In the meantime, the house fell into disrepair and the property taxes on the home became delinquent. When the time came to deal with the disposition of the house, the wife wanted to keep it, and the husband wanted it sold. He felt that he had spent his life putting his blood, sweat, and tears into the house, and he feared that his wife and son would be unable to maintain the house and it would eventually be lost to a tax sale. However, the husband also had a substantial 401(k) that he had built up over the course of the marriage, and had remained untouched because he was living off of his pension income and Social Security benefits. The only way that Wife could manage to buy out Husband’s interest in the house was by waiving her interest in his 401(k).

Eventually, the parties agreed that the Wife could keep the house free and clear of any interest of the Husband. In exchange, the Husband kept his entire 401(k), of which Wife was the beneficiary at the time. Because the parties were not on speaking terms and could not agree on a value for the house, they had a formal appraisal done. The home appraiser noticed the condition of the home, and alerted the town that there may be safety violations in the house. The town sent an inspector to the house, who issued substantial violations with fines to the Husband and Wife. Left with no choice but to cure the violations, the parties agreed to split the fines and the repairs needed to render the house safe. With their case on the brink of trial, the parties reached a settlement and got divorced, agreeing to resolve the safety issues prior to Husband moving out of the house. Because the Husband was in poor health and had been in and out of the hospital, the Wife agreed to give him 90 days to find a new place to live and move out.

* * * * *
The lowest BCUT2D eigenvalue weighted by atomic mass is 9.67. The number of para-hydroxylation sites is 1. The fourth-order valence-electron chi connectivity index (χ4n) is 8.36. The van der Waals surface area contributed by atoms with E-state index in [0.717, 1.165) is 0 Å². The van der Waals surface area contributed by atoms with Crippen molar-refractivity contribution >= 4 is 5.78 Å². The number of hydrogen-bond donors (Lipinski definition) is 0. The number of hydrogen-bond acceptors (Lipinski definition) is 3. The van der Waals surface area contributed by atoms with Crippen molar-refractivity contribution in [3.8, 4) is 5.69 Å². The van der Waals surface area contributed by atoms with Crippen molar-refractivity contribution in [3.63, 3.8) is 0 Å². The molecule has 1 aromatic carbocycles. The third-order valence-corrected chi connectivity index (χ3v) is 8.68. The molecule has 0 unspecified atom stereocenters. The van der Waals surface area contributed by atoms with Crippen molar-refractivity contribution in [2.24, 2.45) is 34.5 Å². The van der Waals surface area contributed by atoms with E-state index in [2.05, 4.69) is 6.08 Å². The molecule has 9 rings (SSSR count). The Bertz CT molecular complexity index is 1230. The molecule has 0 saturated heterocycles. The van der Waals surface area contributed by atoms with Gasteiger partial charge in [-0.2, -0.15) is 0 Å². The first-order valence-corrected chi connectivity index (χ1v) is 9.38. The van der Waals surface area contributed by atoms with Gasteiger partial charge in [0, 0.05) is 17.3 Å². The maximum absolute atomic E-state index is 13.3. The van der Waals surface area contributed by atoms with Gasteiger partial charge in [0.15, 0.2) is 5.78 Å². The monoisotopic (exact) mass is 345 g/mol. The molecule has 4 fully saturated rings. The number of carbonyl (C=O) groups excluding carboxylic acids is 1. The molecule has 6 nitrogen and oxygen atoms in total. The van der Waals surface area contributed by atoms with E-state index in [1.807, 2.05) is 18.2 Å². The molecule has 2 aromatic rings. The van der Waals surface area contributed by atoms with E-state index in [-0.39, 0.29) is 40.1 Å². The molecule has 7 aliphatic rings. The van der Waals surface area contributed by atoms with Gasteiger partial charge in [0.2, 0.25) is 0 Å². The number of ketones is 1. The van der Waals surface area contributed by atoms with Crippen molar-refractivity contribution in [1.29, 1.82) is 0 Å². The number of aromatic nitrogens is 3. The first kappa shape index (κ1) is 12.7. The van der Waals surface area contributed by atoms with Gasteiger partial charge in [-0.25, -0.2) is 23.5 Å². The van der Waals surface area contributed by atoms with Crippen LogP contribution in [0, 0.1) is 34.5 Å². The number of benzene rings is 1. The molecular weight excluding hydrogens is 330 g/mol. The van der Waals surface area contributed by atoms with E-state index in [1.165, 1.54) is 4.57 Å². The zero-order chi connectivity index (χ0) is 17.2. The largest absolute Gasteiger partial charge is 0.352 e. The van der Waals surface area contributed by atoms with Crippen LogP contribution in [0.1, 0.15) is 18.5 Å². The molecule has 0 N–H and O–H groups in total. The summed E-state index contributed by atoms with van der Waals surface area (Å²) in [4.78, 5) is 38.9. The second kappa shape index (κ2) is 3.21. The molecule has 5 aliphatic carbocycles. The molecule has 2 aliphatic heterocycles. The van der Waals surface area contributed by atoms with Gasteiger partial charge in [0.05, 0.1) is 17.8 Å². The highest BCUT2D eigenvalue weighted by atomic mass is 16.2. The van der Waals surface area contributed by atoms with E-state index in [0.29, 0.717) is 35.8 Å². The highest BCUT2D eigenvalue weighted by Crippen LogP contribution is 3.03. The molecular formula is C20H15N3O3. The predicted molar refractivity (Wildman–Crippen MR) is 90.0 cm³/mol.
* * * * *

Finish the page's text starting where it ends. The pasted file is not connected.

After the divorce was final, neither party bothered to do anything to address the safety violations in the house. The Wife felt that the Husband should have taken the initiative, while the Husband was busy trying to find himself another home with his health on the decline. Even with the divorce complete, the Wife still refused to talk to the Husband. Husband did, however, take care to immediately change his 401(k) beneficiary from the Wife to his two grandchildren in the event of his death. Just over two months after the divorce, the Husband ended up back in the hospital and died shortly thereafter, leaving the Wife with a gigantic mess on her hands: a home full of unresolved safety violations and no 401(k) funds from which to pay for repairs and fines. On the bright side, the two grandchildren will never have to worry about paying for college.

The moral of the story is to take care of your obligations as soon as you can after the divorce. Don’t let your bitterness cloud your common sense. If the Wife in this story had just made an effort to speak to her ex and resolve the safety issues, she might have avoided a slew of problems.

Ms, Sutak and our office stand prepared to help you.